______________________________________Strontium sulfide 80 partsLithium fluoride 10 partsBarium sulfate 10 partsSamarium 150 parts per millionCerium sulfide 1200 parts per millionCesium iodide 1 part______________________________________
The use of a cesium halide, as in Example 2, is optional; however, it does provide a significant improvement in emission efficiency. The cesium halide is added after the grinding step and prior to reheating. Preferably 150 parts per million of samarium are used in Example 2, but the samarium could alternatively be between 50 parts per million and 500 parts per million, depending upon the specific dosimeter application. For example, where long term storage is not required, the samarium concentration could be increased significantly. The cerium compound concentration may be between 200 and 2000 parts per million, with 1000 and 1500 parts per million being preferred and 1200 parts per million being the optional value. The cesium compound concentration in parts per hundred may be between 0.1 and 5, with 0.5 to 2 being preferred, and around 1 being optimum.
The mixture resulting from the above process provides a depth for electron traps of about 1.2 electron volts below the communication band and has an output spectrum very similar to that shown in FIG. 4. And an infrared interrogation response similar to that shown in FIG. 5.
The above-described electron trapping materials can be integrated with an optical fiber because it has been established that optical functions are available in grains as small as 10-20 microns (monolithic crystals are not required). The particles of the electron trapping material are fused or attached to the optical fiber. In the preferred embodiment, small amounts of small-grain phosphor powders are applied directly to the end of a fiber optic filament. The powder particles are coupled to the fiber optic filament with an organic binder (such as polyeurethane). Direct inorganic fusion to the fibers is also possible.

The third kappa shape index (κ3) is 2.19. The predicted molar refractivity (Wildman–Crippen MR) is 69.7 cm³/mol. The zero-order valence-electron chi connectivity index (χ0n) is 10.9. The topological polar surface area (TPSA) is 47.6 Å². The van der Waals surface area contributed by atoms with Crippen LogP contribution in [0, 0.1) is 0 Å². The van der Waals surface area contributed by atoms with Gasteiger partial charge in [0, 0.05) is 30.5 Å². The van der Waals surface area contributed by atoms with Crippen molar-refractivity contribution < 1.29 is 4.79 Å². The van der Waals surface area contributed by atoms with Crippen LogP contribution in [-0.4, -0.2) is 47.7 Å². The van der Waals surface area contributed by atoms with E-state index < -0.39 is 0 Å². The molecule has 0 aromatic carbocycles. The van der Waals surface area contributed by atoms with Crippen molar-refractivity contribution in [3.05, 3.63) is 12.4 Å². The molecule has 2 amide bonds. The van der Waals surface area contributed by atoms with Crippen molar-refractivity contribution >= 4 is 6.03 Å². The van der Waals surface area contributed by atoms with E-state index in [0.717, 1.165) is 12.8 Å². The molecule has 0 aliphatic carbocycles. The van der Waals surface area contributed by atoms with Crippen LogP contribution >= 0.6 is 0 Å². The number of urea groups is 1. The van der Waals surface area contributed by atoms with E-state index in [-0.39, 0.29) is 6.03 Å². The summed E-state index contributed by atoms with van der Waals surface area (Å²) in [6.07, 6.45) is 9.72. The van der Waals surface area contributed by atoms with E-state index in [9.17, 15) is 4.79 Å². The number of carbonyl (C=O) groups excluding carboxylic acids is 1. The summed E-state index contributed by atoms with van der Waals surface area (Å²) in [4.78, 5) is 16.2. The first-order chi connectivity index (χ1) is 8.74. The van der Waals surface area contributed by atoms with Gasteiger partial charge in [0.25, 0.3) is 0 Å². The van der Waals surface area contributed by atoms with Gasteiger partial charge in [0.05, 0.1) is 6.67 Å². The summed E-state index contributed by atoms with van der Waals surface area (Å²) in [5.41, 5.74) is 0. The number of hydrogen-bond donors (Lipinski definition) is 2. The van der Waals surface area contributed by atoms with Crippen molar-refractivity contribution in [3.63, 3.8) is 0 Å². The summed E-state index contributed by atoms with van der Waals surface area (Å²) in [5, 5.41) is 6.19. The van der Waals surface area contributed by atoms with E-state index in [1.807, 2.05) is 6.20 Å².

Fiber microprobe dosimeters have both commercial and governmental applications to determine radiation levels in power generating reactor environments, medical isotope detection microvolume remote sensing or small entry applications, and many other applications. The fiber optic dosimeter of the present invention is particularly suitable for these applications because of its unique capability to:
a) do radiation dosimetry without any electronic devices in the radiation field, using only fiber optic coupling.
b) be small enough to penetrate very small openings, leading to applications such as medical microcatheter measurements.
c) allow massive multiplexing of numerous optical fiber dosimeters while retaining integrated dose data over long intervals between addressing.
d) utilize rather low cost sensor probes interrogated by common infrared sources and evaluated by usual photodetector circuitry.
e) be accumulative in response up to a level approaching saturation, at which point they can be optically erased by either extended duration or higher intensity infrared stimulation.
Although the present invention has been described in connection with preferred embodiments thereof, many variations and modifications will now become apparent to those skilled in the art. It is preferred, therefore, that the present invention be limited not by the specific disclosure herein, but only by the appended claims.
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|U.S. Classification||250/484.5, 250/368|
|International Classification||G01T1/10, G21K4/00, C09K11/77|
|Cooperative Classification||G21K4/00, C09K11/7773, G01T1/10, C09K11/7768|
|European Classification||C09K11/77S4B, G21K4/00, G01T1/10, C09K11/77S2D|
|Dec 8, 1988||AS||Assignment|
Owner name: QUANTEX CORPORATION, 2 RESEARCH COURT, ROCKVILLE,